Why Obama is taking US November presidential election personal


US President Barack Obama

US President Barack Obama
US President Barack Obama
President Obama is approaching the final weeks of the presidential campaign with an intense sense of urgency and concern amid a growing realization that the election could be determined by the narrowest of margins.

Earlier this year, Obama seemed to regard the defeat of GOP nominee Donald Trump as a near inevitability, but in recent days the president has changed his tone.

His recent warnings to Democrats that Hillary Clinton could lose reflects his understanding that he needs to be personally involved in mobilizing voters in some demographic groups in which he remains more popular than the party’s nominee — including African Americans and young people, according to several Obama aides and outside advisers.

Even though the electoral-college map appears to favor Democrats, strong turnout among minority and young voters in key battleground states is seen as essential to a Clinton victory.

“Preference is one thing, presence is another,” said former White House senior adviser Dan Pfeiffer

The shift in tone was evident Saturday night, when Obama delivered an emotional speech to the Congressional Black Caucus Foundation in which he said it would be “a personal insult, an insult to my legacy” if black voters did not come out in sufficiently large numbers for Clinton in November.

President Obama recently issued a warning to Democrats that the country’s deep polarization was making a close presidential election inevitable.© Pool photo by Anthony Behar /via European Pressphoto Agency President Obama recently issued a warning to Democrats that the country’s deep polarization was making a close presidential election inevitable. On Sunday, a quieter and more measured Obama struck a similar note at a Manhattan fundraiser for Clinton where he warned Democrats that the deep polarization in the country was making a close election inevitable.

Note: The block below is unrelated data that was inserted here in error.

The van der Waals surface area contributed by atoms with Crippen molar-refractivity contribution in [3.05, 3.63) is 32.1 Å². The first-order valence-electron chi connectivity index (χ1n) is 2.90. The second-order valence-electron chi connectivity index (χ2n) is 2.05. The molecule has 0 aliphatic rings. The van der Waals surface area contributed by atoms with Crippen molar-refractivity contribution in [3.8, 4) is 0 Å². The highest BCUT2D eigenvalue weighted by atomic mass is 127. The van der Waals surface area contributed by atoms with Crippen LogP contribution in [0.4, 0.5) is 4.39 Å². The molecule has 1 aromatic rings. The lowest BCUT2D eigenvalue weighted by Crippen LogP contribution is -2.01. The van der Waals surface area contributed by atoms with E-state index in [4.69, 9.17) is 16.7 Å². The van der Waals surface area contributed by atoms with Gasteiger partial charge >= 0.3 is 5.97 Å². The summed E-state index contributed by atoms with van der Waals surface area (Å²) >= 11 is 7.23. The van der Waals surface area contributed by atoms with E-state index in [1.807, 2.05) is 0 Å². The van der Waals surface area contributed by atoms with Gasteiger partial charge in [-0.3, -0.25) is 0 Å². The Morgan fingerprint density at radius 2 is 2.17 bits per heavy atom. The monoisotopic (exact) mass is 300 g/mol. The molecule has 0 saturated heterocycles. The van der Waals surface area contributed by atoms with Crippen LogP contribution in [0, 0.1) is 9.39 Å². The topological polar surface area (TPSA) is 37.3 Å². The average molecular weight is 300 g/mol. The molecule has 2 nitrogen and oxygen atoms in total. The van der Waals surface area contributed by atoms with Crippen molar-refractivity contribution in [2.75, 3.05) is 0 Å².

“This should not be a close election, but it will be,” he told the donors as senior members of the Clinton campaign listened. “And the reason it will be is not because of Hillary’s flaws, but rather because, structurally, we’ve become a very polarized society. . . . And so, structurally, we already have these divisions, and it’s going to be hard to overcome those.”

For months, Obama had quietly assured Democratic donors and worried world leaders that voters would reject Trump’s vision of an America in decline. He derided Trump’s lack of knowledge about world affairs and insisted, loudly and publicly, that Trump’s efforts to play on fears of terrorism by calling for a ban on Muslim immigrants would be soundly rejected by voters.

Asked in January if he could imagine Trump delivering a State of the Union address, Obama quipped, “Well, I can imagine it — in a ‘Saturday Night [Live]’ skit.”

He struck the same tone a few months later at a fundraiser in Los Angeles when an alarmed donor pulled him aside and asked if Trump had a serious shot at winning the White House.

“Mr. Trump’s not succeeding me,” he told the contributor at the Los Angeles home of Walt Disney Studios Chairman Alan Horn in April.